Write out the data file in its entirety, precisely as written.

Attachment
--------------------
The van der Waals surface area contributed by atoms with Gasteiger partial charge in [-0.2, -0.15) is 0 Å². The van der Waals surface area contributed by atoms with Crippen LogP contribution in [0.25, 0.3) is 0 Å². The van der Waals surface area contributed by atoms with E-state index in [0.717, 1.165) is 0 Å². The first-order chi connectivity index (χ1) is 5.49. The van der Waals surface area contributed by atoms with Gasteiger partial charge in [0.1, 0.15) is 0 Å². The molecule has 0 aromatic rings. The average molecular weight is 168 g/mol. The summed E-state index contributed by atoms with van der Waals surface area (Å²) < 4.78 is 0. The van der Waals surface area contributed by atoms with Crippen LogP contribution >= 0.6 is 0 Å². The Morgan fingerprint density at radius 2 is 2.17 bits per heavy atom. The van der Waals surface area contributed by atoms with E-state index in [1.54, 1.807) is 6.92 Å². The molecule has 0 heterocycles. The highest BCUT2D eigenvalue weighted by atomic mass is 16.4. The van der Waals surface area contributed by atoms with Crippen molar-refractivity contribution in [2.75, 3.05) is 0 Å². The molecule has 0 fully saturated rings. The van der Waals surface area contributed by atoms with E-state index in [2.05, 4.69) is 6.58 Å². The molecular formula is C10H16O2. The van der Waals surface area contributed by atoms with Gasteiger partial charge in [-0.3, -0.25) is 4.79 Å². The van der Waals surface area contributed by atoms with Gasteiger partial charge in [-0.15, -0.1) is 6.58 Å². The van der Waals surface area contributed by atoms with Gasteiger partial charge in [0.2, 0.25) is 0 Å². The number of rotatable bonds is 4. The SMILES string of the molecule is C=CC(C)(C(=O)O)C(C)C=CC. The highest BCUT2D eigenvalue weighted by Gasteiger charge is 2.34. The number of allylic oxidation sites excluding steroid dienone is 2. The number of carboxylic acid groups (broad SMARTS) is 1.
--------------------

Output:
The van der Waals surface area contributed by atoms with Gasteiger partial charge in [-0.2, -0.15) is 0 Å². The van der Waals surface area contributed by atoms with Crippen LogP contribution in [0.25, 0.3) is 0 Å². The van der Waals surface area contributed by atoms with E-state index in [0.717, 1.165) is 0 Å². The first-order chi connectivity index (χ1) is 5.49. The van der Waals surface area contributed by atoms with Gasteiger partial charge in [0.1, 0.15) is 0 Å². The molecule has 0 aromatic rings. The average molecular weight is 168 g/mol. The summed E-state index contributed by atoms with van der Waals surface area (Å²) < 4.78 is 0. The van der Waals surface area contributed by atoms with Crippen LogP contribution >= 0.6 is 0 Å². The Morgan fingerprint density at radius 2 is 2.17 bits per heavy atom. The van der Waals surface area contributed by atoms with E-state index in [1.54, 1.807) is 6.92 Å². The molecule has 0 heterocycles. The highest BCUT2D eigenvalue weighted by atomic mass is 16.4. The van der Waals surface area contributed by atoms with Crippen molar-refractivity contribution in [2.75, 3.05) is 0 Å². The molecule has 0 fully saturated rings. The van der Waals surface area contributed by atoms with E-state index in [2.05, 4.69) is 6.58 Å². The molecular formula is C10H16O2. The van der Waals surface area contributed by atoms with Gasteiger partial charge in [-0.3, -0.25) is 4.79 Å². The van der Waals surface area contributed by atoms with Gasteiger partial charge in [-0.15, -0.1) is 6.58 Å². The van der Waals surface area contributed by atoms with Gasteiger partial charge in [0.2, 0.25) is 0 Å². The number of rotatable bonds is 4. The SMILES string of the molecule is C=CC(C)(C(=O)O)C(C)C=CC. The highest BCUT2D eigenvalue weighted by Gasteiger charge is 2.34. The number of allylic oxidation sites excluding steroid dienone is 2. The number of carboxylic acid groups (broad SMARTS) is 1.